This page contains a Flash digital edition of a book.
A A


LEAR’S MACAW


ARTICLE BY ROSEMARY LOW I


n the first part of this article, published in the 17th edition of Bird Scene,


Rosemary Low described how the emotional impact of seeing this special species in its natural habitat prompted her to ask the Parrot Society to donate towards its conservation. And they came up trumps! The fruits of the licuri palm (Syagrus coronata) should form at least 90% of the Lear’s Macaw’s diet. The licuri bunches contain approximately 330 fruits, the average length and diameter of the fruits (nuts) being 2cm and 1.4cm respectively. The macaws open them by means of perfect transverse cuts. Unfortunately, there is a long history


of exploitation of the palm by local families. The fruits are collected and the palm fronds are used in the wax and soap industries and to make hats and domestic utensils, also for handicrafts. Some families are dependent upon the


palm for up to 90% of their income. The pulp of the mature fruit is used as food for humans, cattle and even chickens. The palm trees used to be felled to make way for land for pasture and agriculture. These palms are usually located in open areas but, traditionally, fires are lit to prepare pastures which means the whole licuri population of an area could be destroyed in a few days. However, in the caatinga habitat -- Brazil’s semi-arid region where Lear’s is found -- the main threat to licuri palm survival is the cutting of leaves to feed cattle and goats. This is particularly harmful in years when the region is affected by severe droughts. Due to overgrazing, there is no licuri regeneration where there are goats and cows; the cattle feed on the licuri fruits that fall to the ground and on the seedlings.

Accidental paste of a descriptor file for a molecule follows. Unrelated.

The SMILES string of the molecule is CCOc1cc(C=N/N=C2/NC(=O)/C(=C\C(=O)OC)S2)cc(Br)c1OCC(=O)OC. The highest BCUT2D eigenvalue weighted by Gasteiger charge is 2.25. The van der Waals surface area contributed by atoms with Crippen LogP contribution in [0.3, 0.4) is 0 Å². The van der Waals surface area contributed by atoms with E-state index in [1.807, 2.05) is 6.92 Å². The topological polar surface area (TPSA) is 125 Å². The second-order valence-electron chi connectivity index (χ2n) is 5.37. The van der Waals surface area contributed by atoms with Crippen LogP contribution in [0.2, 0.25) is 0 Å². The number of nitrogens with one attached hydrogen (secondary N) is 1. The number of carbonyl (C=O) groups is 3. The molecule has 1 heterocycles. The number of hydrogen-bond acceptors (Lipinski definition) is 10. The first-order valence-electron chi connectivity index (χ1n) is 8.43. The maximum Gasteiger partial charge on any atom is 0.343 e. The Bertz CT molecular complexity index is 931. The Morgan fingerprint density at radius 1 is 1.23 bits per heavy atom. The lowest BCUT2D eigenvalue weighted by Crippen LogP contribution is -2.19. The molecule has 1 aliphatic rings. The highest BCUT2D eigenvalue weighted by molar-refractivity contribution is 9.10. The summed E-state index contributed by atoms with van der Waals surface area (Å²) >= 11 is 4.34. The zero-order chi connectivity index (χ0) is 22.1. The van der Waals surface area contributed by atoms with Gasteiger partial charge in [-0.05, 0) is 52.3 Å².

These palms are endemic to Brazil, BIRD SCENE 37


N


C C


O• O


• O O


N C C


C


O •





O


I


N N


N


E E


AO O


S


V


E


A A


R


V V


V I


I


R R


A O


O


N E


E


T


S S


NI N


O


O •





C N


N


N C


C





O O


O• O


N C


C


C N


N


O •





O I


N N


N E


E A


O O


S


T T


V


E


A A


V V


R


S S


T


T T


S


A A


E


V V


RT T


S S


T


N N


S S


E E


I I


R R


V V


PART TWO


T T


O O


N N


• •


N N


R R


I I


R R


I I


Page 1  |  Page 2  |  Page 3  |  Page 4  |  Page 5  |  Page 6  |  Page 7  |  Page 8  |  Page 9  |  Page 10  |  Page 11  |  Page 12  |  Page 13  |  Page 14  |  Page 15  |  Page 16  |  Page 17  |  Page 18  |  Page 19  |  Page 20  |  Page 21  |  Page 22  |  Page 23  |  Page 24  |  Page 25  |  Page 26  |  Page 27  |  Page 28  |  Page 29  |  Page 30  |  Page 31  |  Page 32  |  Page 33  |  Page 34  |  Page 35  |  Page 36  |  Page 37  |  Page 38  |  Page 39  |  Page 40  |  Page 41  |  Page 42  |  Page 43  |  Page 44  |  Page 45  |  Page 46  |  Page 47  |  Page 48